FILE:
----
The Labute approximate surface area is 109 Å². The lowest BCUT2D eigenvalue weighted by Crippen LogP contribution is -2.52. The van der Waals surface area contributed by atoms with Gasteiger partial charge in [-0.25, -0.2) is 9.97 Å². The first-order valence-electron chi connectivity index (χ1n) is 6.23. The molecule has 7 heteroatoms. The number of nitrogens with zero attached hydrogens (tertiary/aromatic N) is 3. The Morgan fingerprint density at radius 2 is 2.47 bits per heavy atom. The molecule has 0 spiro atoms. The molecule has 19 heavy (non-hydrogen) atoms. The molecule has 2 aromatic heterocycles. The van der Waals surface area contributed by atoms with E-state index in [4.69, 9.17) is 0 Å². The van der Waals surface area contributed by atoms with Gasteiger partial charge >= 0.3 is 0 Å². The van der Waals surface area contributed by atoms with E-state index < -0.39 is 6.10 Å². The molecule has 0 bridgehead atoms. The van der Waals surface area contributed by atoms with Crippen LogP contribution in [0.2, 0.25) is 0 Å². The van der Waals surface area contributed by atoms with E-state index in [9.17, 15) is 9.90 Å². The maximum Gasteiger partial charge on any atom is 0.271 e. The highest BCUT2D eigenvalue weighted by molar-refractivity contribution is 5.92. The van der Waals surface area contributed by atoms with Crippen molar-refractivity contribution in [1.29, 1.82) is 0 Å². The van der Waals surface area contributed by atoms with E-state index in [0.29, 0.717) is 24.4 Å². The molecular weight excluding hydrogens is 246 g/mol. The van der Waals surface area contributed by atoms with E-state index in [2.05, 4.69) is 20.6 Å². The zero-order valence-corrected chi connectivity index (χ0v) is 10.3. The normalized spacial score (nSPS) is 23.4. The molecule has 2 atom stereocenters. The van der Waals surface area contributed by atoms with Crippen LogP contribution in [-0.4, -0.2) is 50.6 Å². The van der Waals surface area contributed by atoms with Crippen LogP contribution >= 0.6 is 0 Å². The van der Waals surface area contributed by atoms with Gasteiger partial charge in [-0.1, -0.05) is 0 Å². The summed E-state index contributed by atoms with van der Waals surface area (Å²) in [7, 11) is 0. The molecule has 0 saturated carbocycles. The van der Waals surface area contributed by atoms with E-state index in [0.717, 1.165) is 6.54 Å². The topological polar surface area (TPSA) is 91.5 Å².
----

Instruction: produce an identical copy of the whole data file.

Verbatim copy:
The Labute approximate surface area is 109 Å². The lowest BCUT2D eigenvalue weighted by Crippen LogP contribution is -2.52. The van der Waals surface area contributed by atoms with Gasteiger partial charge in [-0.25, -0.2) is 9.97 Å². The first-order valence-electron chi connectivity index (χ1n) is 6.23. The molecule has 7 heteroatoms. The number of nitrogens with zero attached hydrogens (tertiary/aromatic N) is 3. The Morgan fingerprint density at radius 2 is 2.47 bits per heavy atom. The molecule has 0 spiro atoms. The molecule has 19 heavy (non-hydrogen) atoms. The molecule has 2 aromatic heterocycles. The van der Waals surface area contributed by atoms with E-state index in [4.69, 9.17) is 0 Å². The van der Waals surface area contributed by atoms with Gasteiger partial charge >= 0.3 is 0 Å². The van der Waals surface area contributed by atoms with E-state index < -0.39 is 6.10 Å². The molecule has 0 bridgehead atoms. The van der Waals surface area contributed by atoms with Crippen LogP contribution in [0.2, 0.25) is 0 Å². The van der Waals surface area contributed by atoms with E-state index in [9.17, 15) is 9.90 Å². The maximum Gasteiger partial charge on any atom is 0.271 e. The highest BCUT2D eigenvalue weighted by molar-refractivity contribution is 5.92. The van der Waals surface area contributed by atoms with Crippen molar-refractivity contribution in [1.29, 1.82) is 0 Å². The van der Waals surface area contributed by atoms with E-state index in [0.29, 0.717) is 24.4 Å². The molecular weight excluding hydrogens is 246 g/mol. The van der Waals surface area contributed by atoms with E-state index in [2.05, 4.69) is 20.6 Å². The zero-order valence-corrected chi connectivity index (χ0v) is 10.3. The normalized spacial score (nSPS) is 23.4. The molecule has 2 atom stereocenters. The van der Waals surface area contributed by atoms with Crippen LogP contribution in [-0.4, -0.2) is 50.6 Å². The van der Waals surface area contributed by atoms with Crippen LogP contribution >= 0.6 is 0 Å². The van der Waals surface area contributed by atoms with Gasteiger partial charge in [-0.1, -0.05) is 0 Å². The summed E-state index contributed by atoms with van der Waals surface area (Å²) in [7, 11) is 0. The molecule has 0 saturated carbocycles. The van der Waals surface area contributed by atoms with E-state index in [0.717, 1.165) is 6.54 Å². The topological polar surface area (TPSA) is 91.5 Å².